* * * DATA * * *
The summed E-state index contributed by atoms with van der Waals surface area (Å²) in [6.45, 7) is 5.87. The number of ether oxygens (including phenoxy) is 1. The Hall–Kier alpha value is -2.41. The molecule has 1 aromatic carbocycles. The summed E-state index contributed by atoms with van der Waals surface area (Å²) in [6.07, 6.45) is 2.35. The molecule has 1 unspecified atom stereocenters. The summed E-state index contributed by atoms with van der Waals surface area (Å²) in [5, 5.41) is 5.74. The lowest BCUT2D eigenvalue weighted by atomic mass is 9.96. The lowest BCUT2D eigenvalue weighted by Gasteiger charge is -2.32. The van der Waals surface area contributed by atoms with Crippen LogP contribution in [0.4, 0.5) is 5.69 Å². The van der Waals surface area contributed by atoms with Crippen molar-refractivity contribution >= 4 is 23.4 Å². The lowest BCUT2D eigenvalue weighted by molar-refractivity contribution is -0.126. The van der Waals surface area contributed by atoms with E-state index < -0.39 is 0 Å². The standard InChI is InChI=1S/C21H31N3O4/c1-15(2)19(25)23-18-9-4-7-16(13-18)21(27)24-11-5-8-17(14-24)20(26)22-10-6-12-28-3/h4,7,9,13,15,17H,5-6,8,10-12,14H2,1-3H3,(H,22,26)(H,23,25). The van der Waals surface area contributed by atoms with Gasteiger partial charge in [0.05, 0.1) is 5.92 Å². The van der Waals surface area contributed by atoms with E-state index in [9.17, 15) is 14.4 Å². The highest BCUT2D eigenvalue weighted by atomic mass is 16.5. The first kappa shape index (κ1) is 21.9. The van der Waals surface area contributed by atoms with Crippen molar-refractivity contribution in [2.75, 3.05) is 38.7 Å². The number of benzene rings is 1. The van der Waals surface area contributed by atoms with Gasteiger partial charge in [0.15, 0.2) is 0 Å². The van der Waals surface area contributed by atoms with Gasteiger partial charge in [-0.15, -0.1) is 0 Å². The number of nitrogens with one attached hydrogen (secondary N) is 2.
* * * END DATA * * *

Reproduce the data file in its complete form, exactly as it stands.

The summed E-state index contributed by atoms with van der Waals surface area (Å²) in [6.45, 7) is 5.87. The number of ether oxygens (including phenoxy) is 1. The Hall–Kier alpha value is -2.41. The molecule has 1 aromatic carbocycles. The summed E-state index contributed by atoms with van der Waals surface area (Å²) in [6.07, 6.45) is 2.35. The molecule has 1 unspecified atom stereocenters. The summed E-state index contributed by atoms with van der Waals surface area (Å²) in [5, 5.41) is 5.74. The lowest BCUT2D eigenvalue weighted by atomic mass is 9.96. The lowest BCUT2D eigenvalue weighted by Gasteiger charge is -2.32. The van der Waals surface area contributed by atoms with Crippen LogP contribution in [0.4, 0.5) is 5.69 Å². The van der Waals surface area contributed by atoms with Crippen molar-refractivity contribution >= 4 is 23.4 Å². The lowest BCUT2D eigenvalue weighted by molar-refractivity contribution is -0.126. The van der Waals surface area contributed by atoms with E-state index < -0.39 is 0 Å². The standard InChI is InChI=1S/C21H31N3O4/c1-15(2)19(25)23-18-9-4-7-16(13-18)21(27)24-11-5-8-17(14-24)20(26)22-10-6-12-28-3/h4,7,9,13,15,17H,5-6,8,10-12,14H2,1-3H3,(H,22,26)(H,23,25). The van der Waals surface area contributed by atoms with Gasteiger partial charge in [0.05, 0.1) is 5.92 Å². The van der Waals surface area contributed by atoms with E-state index in [9.17, 15) is 14.4 Å². The highest BCUT2D eigenvalue weighted by atomic mass is 16.5. The first kappa shape index (κ1) is 21.9. The van der Waals surface area contributed by atoms with Crippen molar-refractivity contribution in [2.75, 3.05) is 38.7 Å². The number of benzene rings is 1. The van der Waals surface area contributed by atoms with Gasteiger partial charge in [0.15, 0.2) is 0 Å². The van der Waals surface area contributed by atoms with Gasteiger partial charge in [-0.15, -0.1) is 0 Å². The number of nitrogens with one attached hydrogen (secondary N) is 2.